In a statement shared with CNN, DP World Tour chief executive Keith Pelley said the letter, which was published in an exclusive report in The Telegraph, contained “so many inaccuracies” that it couldn’t remain unchallenged.
Last week, the Tour fined the 16 players £100,000 ($121,230) each and banned them from several events, including the Scottish Open, for participating in the inaugural event of the LIV Golf series without receiving proper releases to do so.
According to the DP World Tour Members’ General Regulations Handbook, players must receive a release to participate in an event that is scheduled at the same time as a DP World Tour event.
The Tour also warned that future participation in the Saudi-backed breakaway series, without the required release, could incur further sanctions.
On Thursday, Lee Westwood and Ian Poulter, along with 14 other golfers, asked the DP World Tour in an open letter to rescind the fines and allow them to participate in next week’s Scottish Open by 5 p.m. on Friday, July 8 according to the Telegraph.
“Instead of spending our time, energy, financial resources and focus on appeals, injunctions and lawsuits, we would implore you … to reconsider your recent penalties and sanctions,” the letter read, according to the Telegraph.
“If not, you will leave us with no choice but to employ the various other means and methods at our disposal to rectify these wrongs.”
The DP World Tour’s Pelley says the players knew about the potential consequences before they participated in the event in London.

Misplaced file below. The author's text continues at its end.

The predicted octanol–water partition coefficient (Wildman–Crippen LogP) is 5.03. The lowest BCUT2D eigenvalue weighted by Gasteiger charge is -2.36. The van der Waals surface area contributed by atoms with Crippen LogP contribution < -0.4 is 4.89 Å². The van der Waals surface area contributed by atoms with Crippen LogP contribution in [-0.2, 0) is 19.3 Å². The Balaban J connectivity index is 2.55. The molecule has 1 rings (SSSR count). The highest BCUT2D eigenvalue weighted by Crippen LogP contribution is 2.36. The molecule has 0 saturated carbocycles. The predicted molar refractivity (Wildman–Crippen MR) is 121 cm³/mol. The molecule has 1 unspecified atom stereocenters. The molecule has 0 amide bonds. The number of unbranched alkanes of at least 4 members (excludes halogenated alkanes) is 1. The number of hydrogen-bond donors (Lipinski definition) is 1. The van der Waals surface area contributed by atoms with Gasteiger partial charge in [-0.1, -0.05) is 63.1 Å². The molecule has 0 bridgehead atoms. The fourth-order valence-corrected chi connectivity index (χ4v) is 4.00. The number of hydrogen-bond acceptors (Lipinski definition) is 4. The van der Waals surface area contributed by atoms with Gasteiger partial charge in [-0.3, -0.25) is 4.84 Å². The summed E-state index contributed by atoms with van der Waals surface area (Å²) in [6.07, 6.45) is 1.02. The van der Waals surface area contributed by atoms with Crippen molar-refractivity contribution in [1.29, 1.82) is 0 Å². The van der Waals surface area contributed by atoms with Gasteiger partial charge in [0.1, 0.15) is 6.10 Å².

“Indeed, as one player named in the letter said in a media interview earlier this year; ‘If they ban me, they ban me.’ It is not credible that some are now surprised with the actions we have taken.”
Last month, the PGA Tour announced that all golfers who played in the controversial series will be banned indefinitely from participating in Tour-sanctioned tournaments
LIV Golf is organized by LIV Golf Investments and backed by Saudi Arabia’s Public Investment Fund (PIF) — a sovereign wealth fund chaired by Mohammed bin Salman, the Crown Prince of Saudi Arabia and the man who a US intelligence report named as responsible for approving the operation that led to the 2018 murder of journalist Jamal Khashoggi.
The crown prince has denied that he ordered Khashoggi’s murder but has said that he bears responsibility. “This was a heinous crime,” he said in an interview with CBS in 2019. “But I take full responsibility as a leader in Saudi Arabia, especially since it was committed by individuals working for the Saudi government.”
The second LIV Golf series event teed off on Thursday at Pumpkin Ridge Golf Club near Portland, Oregon.